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23 October 2014

RASIRC technology used to clean and prepare germanium surfaces

RASIRC Inc of San Diego, CA, USA, whose products purify and deliver ultra-pure liquids and gases, has announced independent test results by the University of California, San Diego (UCSD) that show high-purity hydrogen peroxide vapor delivered to process by RASIRC technology enables the removal of carbon-based contaminants from germanium surfaces. A subsequent anneal removes oxygen. In addition, the hydrogen peroxide dosing creates a suitable surface for atomic layer deposition (ALD). RASIRC develops dynamic vapor generation technology that delivers high-purity vapor to key semiconductor and photovoltaic manufacturing processes.

“RASIRC is the only company able to create a consistent hydrogen peroxide vapour,” claims RASIRC’s founder & president Jeffrey Spiegelman. For high-purity hydrogen peroxide vapor generation and delivery, RASIRC offers a range of products that can deliver hydrogen peroxide concentrations up to 30,000ppm and flow rates from 10sccm to 30slm. “Alternative delivery techniques generate droplets that contaminate and pit germanium surfaces,” he adds.

UCSD performed a series of tests to determine the best method to clean and prepare germanium surfaces for ALD. Germanium is an attractive material for electronics manufacturers because of its much faster data transmission potential. Previous cleaning methods that involved liquid baths are not suitable for germanium because it easily dissolves and is removed from thin layers and new architectures, says RASIRC. Contaminants must be removed without any damage to germanium in the underlying surface. Similarly, cleaning and preparation must be performed in-situ, as any transfer from bath to chamber leads to more contamination.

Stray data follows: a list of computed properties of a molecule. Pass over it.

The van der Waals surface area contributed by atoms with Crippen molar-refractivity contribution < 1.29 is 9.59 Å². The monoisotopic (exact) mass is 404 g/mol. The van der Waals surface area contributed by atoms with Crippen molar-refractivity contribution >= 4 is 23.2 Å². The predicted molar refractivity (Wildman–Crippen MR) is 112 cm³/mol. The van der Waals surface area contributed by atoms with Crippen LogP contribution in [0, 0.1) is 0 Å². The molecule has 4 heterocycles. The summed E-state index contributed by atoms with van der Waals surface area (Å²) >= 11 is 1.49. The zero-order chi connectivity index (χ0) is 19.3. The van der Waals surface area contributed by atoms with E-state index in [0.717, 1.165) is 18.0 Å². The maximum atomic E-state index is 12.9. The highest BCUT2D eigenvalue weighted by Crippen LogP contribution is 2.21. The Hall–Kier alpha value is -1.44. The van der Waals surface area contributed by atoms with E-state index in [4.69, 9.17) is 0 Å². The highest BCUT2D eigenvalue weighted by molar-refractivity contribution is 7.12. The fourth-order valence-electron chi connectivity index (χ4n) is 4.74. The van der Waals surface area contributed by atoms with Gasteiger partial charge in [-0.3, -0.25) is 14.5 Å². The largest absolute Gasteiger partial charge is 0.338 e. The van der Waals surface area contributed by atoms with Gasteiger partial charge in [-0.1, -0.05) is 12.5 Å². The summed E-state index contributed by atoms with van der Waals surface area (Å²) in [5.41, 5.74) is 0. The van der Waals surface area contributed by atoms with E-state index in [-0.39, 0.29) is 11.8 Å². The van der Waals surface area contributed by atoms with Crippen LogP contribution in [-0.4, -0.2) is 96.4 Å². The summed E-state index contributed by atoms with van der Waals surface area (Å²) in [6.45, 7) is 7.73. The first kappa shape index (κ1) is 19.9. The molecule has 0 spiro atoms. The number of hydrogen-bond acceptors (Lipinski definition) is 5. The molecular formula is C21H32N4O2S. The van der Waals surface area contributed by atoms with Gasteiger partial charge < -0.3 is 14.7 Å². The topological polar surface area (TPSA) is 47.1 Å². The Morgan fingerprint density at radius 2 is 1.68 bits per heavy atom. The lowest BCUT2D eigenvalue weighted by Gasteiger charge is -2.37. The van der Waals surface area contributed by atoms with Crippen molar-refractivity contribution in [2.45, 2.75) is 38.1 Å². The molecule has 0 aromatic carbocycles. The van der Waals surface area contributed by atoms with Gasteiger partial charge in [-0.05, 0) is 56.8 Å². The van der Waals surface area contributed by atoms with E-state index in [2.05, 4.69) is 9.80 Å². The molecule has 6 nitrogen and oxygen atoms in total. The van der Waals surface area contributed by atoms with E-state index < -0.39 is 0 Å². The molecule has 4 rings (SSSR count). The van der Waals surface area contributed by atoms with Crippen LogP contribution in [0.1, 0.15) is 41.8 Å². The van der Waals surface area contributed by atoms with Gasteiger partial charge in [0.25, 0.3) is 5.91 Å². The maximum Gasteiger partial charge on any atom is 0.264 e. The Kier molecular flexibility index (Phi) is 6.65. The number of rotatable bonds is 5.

Initial tests used high-purity hydrogen peroxide dosing at 300miliTorr and 300°C. This dramatically reduced the carbon signal and generated some germanium oxide. Subsequent heating to 700°C desorbed the oxide and eliminated the oxygen contamination. Another loop of dosing and annealing further reduced the carbon. A final longer dose of hydrogen peroxide resulted in a contaminant-free surface that was planar.

Because high temperatures can damage surfaces, a second test used atomic hydrogen dosing in place of the annealing step. This process was also effective at removing the residual oxygen layer. A final short-pulse, high-temperature anneal left a well-ordered surface with low roughness.

“The industry is reaching the limits of liquid chemistry for cleaning new materials and architectures,” believes Spiegelman. “In the near future, many processes will have to move to vapor. RASIRC technology is ready to support these processes.”


Visit: www.rasirc.com

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